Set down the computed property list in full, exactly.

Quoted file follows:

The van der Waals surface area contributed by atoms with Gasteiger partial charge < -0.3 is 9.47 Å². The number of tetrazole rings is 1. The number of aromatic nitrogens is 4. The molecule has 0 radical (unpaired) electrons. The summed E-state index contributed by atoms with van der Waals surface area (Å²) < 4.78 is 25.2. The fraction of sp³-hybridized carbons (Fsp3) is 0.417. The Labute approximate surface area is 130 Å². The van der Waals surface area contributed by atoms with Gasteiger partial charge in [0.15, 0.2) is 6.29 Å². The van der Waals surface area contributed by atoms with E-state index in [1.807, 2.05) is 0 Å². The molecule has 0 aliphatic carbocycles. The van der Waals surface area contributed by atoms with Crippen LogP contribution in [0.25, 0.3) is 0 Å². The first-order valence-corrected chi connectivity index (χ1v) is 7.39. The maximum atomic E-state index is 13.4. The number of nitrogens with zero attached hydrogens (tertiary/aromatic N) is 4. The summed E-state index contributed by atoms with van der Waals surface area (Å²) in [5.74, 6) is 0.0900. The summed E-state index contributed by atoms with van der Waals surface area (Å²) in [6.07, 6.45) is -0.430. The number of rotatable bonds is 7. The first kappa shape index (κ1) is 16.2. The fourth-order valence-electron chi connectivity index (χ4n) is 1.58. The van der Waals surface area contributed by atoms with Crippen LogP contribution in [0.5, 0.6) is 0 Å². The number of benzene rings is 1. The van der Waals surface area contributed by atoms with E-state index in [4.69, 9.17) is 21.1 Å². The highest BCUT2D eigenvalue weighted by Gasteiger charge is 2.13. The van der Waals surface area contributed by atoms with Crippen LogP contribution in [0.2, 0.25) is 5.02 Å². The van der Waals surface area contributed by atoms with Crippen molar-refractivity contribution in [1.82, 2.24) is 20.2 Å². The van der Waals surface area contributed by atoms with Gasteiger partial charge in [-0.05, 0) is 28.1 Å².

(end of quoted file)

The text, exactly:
The van der Waals surface area contributed by atoms with Gasteiger partial charge < -0.3 is 9.47 Å². The number of tetrazole rings is 1. The number of aromatic nitrogens is 4. The molecule has 0 radical (unpaired) electrons. The summed E-state index contributed by atoms with van der Waals surface area (Å²) < 4.78 is 25.2. The fraction of sp³-hybridized carbons (Fsp3) is 0.417. The Labute approximate surface area is 130 Å². The van der Waals surface area contributed by atoms with Gasteiger partial charge in [0.15, 0.2) is 6.29 Å². The van der Waals surface area contributed by atoms with E-state index in [1.807, 2.05) is 0 Å². The molecule has 0 aliphatic carbocycles. The van der Waals surface area contributed by atoms with Crippen LogP contribution in [0.25, 0.3) is 0 Å². The first-order valence-corrected chi connectivity index (χ1v) is 7.39. The maximum atomic E-state index is 13.4. The number of nitrogens with zero attached hydrogens (tertiary/aromatic N) is 4. The summed E-state index contributed by atoms with van der Waals surface area (Å²) in [5.74, 6) is 0.0900. The summed E-state index contributed by atoms with van der Waals surface area (Å²) in [6.07, 6.45) is -0.430. The number of rotatable bonds is 7. The first kappa shape index (κ1) is 16.2. The fourth-order valence-electron chi connectivity index (χ4n) is 1.58. The van der Waals surface area contributed by atoms with Crippen LogP contribution in [0.5, 0.6) is 0 Å². The number of benzene rings is 1. The van der Waals surface area contributed by atoms with E-state index in [4.69, 9.17) is 21.1 Å². The highest BCUT2D eigenvalue weighted by Gasteiger charge is 2.13. The van der Waals surface area contributed by atoms with Crippen LogP contribution in [0.2, 0.25) is 5.02 Å². The van der Waals surface area contributed by atoms with Crippen molar-refractivity contribution in [1.82, 2.24) is 20.2 Å². The van der Waals surface area contributed by atoms with Gasteiger partial charge in [-0.05, 0) is 28.1 Å².